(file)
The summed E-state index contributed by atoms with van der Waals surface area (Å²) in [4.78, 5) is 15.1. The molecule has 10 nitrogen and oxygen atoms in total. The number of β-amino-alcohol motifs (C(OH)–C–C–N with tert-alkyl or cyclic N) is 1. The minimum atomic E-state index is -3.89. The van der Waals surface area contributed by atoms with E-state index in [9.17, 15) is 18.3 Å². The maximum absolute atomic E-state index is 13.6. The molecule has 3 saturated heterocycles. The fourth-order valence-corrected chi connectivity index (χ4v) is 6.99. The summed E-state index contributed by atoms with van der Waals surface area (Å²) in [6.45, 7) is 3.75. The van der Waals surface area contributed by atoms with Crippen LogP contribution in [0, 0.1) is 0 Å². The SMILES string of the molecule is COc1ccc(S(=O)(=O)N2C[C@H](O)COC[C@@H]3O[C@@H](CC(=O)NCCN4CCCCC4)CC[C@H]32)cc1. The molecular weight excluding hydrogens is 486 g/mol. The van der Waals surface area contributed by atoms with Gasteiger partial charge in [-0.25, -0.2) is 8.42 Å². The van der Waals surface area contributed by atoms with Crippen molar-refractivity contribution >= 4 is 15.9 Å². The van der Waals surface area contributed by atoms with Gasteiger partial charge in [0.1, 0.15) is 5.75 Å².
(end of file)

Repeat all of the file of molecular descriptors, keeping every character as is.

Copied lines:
The summed E-state index contributed by atoms with van der Waals surface area (Å²) in [4.78, 5) is 15.1. The molecule has 10 nitrogen and oxygen atoms in total. The number of β-amino-alcohol motifs (C(OH)–C–C–N with tert-alkyl or cyclic N) is 1. The minimum atomic E-state index is -3.89. The van der Waals surface area contributed by atoms with E-state index in [9.17, 15) is 18.3 Å². The maximum absolute atomic E-state index is 13.6. The molecule has 3 saturated heterocycles. The fourth-order valence-corrected chi connectivity index (χ4v) is 6.99. The summed E-state index contributed by atoms with van der Waals surface area (Å²) in [6.45, 7) is 3.75. The van der Waals surface area contributed by atoms with Crippen LogP contribution in [0, 0.1) is 0 Å². The SMILES string of the molecule is COc1ccc(S(=O)(=O)N2C[C@H](O)COC[C@@H]3O[C@@H](CC(=O)NCCN4CCCCC4)CC[C@H]32)cc1. The molecular weight excluding hydrogens is 486 g/mol. The van der Waals surface area contributed by atoms with Gasteiger partial charge in [-0.25, -0.2) is 8.42 Å². The van der Waals surface area contributed by atoms with Crippen molar-refractivity contribution >= 4 is 15.9 Å². The van der Waals surface area contributed by atoms with Gasteiger partial charge in [0.1, 0.15) is 5.75 Å².